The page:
Sunday, May 29, 2011

I Contribute Nothing

On the last day of the feast, the great day, Jesus stood up and cried out, "If anyone thirsts, let him come to me and drink. Whoever believes in me, as the Scripture has said, 'Out of his heart will flow rivers of living water.'" Now this he said about the Spirit, whom those who believed in him were to receive, for as yet the Spirit had not been given, because Jesus was not yet glorified. (John 7:37-39, ESV)


As we wrapped up our last class of the quarter, we reflected on what we had discussed. We had talked about Lent, to which most of my friends had never given a second thought, and how we might apply that in our non-liturgical forms. We had moved through several Christian discipline subjects (Meditation, Silence/Solitude, Prayer, and Study) after our initial discussion and challenged each other how we can deepen our relationship with Christ and know God more fully. We generally agreed that Meditation and Solitude are foundational to all the rest and are not an easy thing to accomplish. And today, as we summed it all up, my friend Jim made a fascinating observation.

We aren't required, or even capable, of doing anything to enhance our relationship with God. In choosing to pursue the disciplines, whether at the time of Lent or in some other way, the goal is not to give something up for temporal, human reasons (though there isn't anything wrong with that by any means). The goal is to lay aside what I think is important so I can hear and experience God. I need to, as Jim said, let the life He offers wash over me completely. Only in doing that can I deepen the experience God wants me to have and grow in the relationship. Much like Christ said in this passage from John, the result of this connection is not an increase in me, but in the Spirit flowing from God through me.

The Crooked Path offers many opportunities for learning and spiritual growth. I have been challenged, as were those in the class, to take every opportunity provided to move closer to God. He is the constant and has already provided what will suit me best. God is the single source for it all and I, in the end, contribute nothing except my obedience and a willing heart.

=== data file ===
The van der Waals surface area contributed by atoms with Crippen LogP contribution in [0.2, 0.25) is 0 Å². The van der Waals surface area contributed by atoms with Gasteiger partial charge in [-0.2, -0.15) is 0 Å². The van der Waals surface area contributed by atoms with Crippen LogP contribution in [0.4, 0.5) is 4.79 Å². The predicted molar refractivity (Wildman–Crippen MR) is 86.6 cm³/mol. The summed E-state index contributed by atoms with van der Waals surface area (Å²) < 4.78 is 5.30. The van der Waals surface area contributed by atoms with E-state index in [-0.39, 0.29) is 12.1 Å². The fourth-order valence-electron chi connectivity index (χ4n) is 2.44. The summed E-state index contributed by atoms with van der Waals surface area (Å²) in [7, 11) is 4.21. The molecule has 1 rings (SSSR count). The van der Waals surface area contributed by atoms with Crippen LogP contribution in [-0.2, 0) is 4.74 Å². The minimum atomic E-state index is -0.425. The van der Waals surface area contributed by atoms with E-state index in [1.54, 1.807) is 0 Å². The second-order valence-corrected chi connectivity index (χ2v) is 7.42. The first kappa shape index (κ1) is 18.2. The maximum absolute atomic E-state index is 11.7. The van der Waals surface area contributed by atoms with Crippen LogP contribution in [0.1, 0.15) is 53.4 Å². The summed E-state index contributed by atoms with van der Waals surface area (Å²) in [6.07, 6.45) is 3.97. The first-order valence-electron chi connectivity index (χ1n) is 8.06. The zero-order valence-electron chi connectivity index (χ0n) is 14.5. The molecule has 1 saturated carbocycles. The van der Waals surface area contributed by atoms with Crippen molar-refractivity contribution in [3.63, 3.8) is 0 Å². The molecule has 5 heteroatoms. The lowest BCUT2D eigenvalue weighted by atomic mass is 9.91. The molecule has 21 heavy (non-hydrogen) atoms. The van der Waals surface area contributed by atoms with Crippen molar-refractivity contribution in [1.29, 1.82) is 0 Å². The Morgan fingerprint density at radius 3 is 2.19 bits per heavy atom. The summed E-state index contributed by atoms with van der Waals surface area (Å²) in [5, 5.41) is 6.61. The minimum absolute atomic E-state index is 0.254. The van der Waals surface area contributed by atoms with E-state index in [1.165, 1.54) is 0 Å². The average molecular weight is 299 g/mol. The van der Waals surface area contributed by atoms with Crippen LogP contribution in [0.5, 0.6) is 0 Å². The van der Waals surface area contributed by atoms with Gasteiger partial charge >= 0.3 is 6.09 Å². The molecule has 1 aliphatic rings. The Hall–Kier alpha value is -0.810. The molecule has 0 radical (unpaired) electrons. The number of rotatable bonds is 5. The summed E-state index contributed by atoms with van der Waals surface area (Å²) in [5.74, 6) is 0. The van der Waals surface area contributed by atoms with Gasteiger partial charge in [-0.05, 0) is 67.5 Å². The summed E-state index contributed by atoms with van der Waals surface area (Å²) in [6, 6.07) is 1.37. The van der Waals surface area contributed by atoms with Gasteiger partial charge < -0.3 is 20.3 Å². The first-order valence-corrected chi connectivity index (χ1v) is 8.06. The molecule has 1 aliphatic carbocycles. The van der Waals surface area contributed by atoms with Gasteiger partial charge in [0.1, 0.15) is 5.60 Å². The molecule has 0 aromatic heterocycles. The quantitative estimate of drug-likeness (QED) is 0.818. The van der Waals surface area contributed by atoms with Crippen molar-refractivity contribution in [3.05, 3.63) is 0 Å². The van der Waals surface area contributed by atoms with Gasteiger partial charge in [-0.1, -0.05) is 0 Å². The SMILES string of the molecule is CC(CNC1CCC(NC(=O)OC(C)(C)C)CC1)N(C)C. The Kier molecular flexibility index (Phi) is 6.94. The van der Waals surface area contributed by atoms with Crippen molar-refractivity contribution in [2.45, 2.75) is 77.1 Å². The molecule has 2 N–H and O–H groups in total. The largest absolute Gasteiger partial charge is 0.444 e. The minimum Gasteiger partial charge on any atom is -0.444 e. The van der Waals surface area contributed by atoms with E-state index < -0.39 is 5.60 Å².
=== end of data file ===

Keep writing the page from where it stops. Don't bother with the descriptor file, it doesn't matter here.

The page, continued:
Sunday, May 22, 2011

A Noisy Gong

If I speak in the tongues of men and of angels, but have not love, I am a noisy gong or a clanging cymbal. And if I have prophetic powers, and understand all mysteries and all knowledge, and if I have all faith, so as to remove mountains, but have not love, I am nothing. If I give away all I have, and if I deliver up my body to be burned, but have not love, I gain nothing. (1 Corinthians 13:1-3, ESV)


We're nearing the end of the sojourn discussing Lent and the Christian disciplines. Only one more class remains and this week was the second discussion on study. I was particularly influenced by some writing by Francis Chan regarding the goal of study and how we relate to the world around us. A core question was, "When people are around you, do they get glimpses of God? Or do they just see a lot of knowledge?"

Taking this question to heart, I have to ask myself, "To what end do I do my study?" I've said all along, the practice of disciplines - whether in conjunction with Lent or not - is to deepen my relationship with God. But if I'm seeking to go deeper without any regard to what others see, then I'm doing what Paul warns about in the 1 Corinthians passage. I'm a lot of noise with no real substance.

Practice of the disciplines is a good thing. Study, the kind that digs deep and seeks to learn and apply something that will truly change my life, is also a very good aim. But if that life is changed only in a superficial way, then Paul is correct - "I am nothing." My focus needs to seek to strengthen my relationship with my Father and extend my reach to my brothers and sisters.

Along my travels on this Crooked Path, hen a dark, lost world sees me they should see Christ. As Chan says, when I encounter someone, I need ask the question, "How can I lift up this person with the knowledge I have?" Anything else, is just a noisy gong.